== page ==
The article notes that growth in software engineer positions is projected at a modest three per cent. Conversely, the tech boom is driving a huge demand for trainers, coaches, workshop leaders, and salespeople, all positions that require the skills learned in a liberal arts education.
CEO of Slack Technologies – makers of a team-based instant messaging platform for work – Stewart Butterfield said this of his philosophy degree:
“Studying philosophy taught me two things. I learned how to write really clearly. I learned how to follow an argument all the way down, which is invaluable in running meetings. And when I studied the history of science, I learned about the ways that everyone believes something is true–like the old notion of some kind of ether in the air propagating gravitational forces–until they realized that it wasn’t true.”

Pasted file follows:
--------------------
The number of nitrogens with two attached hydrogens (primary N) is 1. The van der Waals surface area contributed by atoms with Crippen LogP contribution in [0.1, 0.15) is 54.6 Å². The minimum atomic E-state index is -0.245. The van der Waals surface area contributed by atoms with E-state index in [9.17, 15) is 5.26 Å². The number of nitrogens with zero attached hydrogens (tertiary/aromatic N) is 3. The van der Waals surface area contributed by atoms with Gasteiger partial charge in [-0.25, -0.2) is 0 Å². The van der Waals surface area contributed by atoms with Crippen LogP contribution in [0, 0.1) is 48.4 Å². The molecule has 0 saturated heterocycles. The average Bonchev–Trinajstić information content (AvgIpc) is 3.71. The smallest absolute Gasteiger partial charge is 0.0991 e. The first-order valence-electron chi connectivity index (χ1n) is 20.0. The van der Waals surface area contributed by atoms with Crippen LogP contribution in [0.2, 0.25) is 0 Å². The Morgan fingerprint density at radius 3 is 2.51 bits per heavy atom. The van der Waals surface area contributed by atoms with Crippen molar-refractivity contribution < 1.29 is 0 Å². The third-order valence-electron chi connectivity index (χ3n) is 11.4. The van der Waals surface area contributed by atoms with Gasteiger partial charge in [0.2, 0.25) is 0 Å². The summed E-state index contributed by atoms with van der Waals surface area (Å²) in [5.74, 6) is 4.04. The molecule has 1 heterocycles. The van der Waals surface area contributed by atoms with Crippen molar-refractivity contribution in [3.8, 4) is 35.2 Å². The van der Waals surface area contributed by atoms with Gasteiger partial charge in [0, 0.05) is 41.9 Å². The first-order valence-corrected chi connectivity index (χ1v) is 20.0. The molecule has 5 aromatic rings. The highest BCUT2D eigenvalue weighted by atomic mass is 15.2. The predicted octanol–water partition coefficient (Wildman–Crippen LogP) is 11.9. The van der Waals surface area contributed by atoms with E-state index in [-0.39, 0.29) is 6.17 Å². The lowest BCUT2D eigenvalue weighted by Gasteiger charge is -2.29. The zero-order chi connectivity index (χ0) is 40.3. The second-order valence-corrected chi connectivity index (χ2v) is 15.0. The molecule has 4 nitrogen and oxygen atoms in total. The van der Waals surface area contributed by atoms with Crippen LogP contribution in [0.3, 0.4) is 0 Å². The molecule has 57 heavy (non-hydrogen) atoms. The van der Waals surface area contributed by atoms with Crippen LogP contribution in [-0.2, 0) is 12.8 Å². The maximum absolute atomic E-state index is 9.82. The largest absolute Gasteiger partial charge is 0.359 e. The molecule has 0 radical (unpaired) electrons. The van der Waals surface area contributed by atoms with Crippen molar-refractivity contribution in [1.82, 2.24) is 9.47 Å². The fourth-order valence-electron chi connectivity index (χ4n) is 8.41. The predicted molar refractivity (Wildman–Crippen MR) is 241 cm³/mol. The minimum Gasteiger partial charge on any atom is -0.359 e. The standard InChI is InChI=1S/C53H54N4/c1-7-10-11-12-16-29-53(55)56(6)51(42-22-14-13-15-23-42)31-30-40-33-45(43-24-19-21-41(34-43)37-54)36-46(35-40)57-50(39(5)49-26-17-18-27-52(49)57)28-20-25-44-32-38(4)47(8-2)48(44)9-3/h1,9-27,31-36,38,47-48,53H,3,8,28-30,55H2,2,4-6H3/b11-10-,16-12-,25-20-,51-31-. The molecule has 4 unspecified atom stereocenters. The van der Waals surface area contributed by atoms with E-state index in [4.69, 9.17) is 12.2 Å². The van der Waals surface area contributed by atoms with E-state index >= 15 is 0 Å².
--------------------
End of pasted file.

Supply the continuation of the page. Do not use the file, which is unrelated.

The Forbes story is somewhat anecdotal, by hints at an important reality: all types of university education, from liberal arts to professional training to hard science, have a role to play in economic growth. Policymakers should endeavor to provide balanced support to universities as they work to improve labour market outcomes for students.